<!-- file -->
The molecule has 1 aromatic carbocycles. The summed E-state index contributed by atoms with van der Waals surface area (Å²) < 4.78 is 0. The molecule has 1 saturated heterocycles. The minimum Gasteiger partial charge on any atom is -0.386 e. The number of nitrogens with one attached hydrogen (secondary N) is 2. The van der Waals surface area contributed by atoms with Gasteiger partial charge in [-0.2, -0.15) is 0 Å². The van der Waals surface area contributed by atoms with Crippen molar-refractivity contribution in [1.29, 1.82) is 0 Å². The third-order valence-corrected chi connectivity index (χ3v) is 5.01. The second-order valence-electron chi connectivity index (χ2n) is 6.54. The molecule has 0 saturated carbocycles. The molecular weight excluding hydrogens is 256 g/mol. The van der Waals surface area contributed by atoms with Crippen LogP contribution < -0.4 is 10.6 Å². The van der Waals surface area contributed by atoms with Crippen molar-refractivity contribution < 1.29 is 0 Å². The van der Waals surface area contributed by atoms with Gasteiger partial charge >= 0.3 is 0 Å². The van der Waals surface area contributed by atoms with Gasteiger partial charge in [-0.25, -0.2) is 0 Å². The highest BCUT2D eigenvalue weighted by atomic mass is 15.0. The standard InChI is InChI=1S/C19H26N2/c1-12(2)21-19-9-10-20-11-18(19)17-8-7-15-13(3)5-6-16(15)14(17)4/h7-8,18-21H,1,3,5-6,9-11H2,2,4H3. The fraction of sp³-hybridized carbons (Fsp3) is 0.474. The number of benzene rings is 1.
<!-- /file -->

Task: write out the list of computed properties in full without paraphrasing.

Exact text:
The molecule has 1 aromatic carbocycles. The summed E-state index contributed by atoms with van der Waals surface area (Å²) < 4.78 is 0. The molecule has 1 saturated heterocycles. The minimum Gasteiger partial charge on any atom is -0.386 e. The number of nitrogens with one attached hydrogen (secondary N) is 2. The van der Waals surface area contributed by atoms with Gasteiger partial charge in [-0.2, -0.15) is 0 Å². The van der Waals surface area contributed by atoms with Crippen molar-refractivity contribution in [1.29, 1.82) is 0 Å². The third-order valence-corrected chi connectivity index (χ3v) is 5.01. The second-order valence-electron chi connectivity index (χ2n) is 6.54. The molecule has 0 saturated carbocycles. The molecular weight excluding hydrogens is 256 g/mol. The van der Waals surface area contributed by atoms with Crippen LogP contribution < -0.4 is 10.6 Å². The van der Waals surface area contributed by atoms with Crippen molar-refractivity contribution < 1.29 is 0 Å². The van der Waals surface area contributed by atoms with Gasteiger partial charge >= 0.3 is 0 Å². The van der Waals surface area contributed by atoms with Gasteiger partial charge in [-0.25, -0.2) is 0 Å². The highest BCUT2D eigenvalue weighted by atomic mass is 15.0. The standard InChI is InChI=1S/C19H26N2/c1-12(2)21-19-9-10-20-11-18(19)17-8-7-15-13(3)5-6-16(15)14(17)4/h7-8,18-21H,1,3,5-6,9-11H2,2,4H3. The fraction of sp³-hybridized carbons (Fsp3) is 0.474. The number of benzene rings is 1.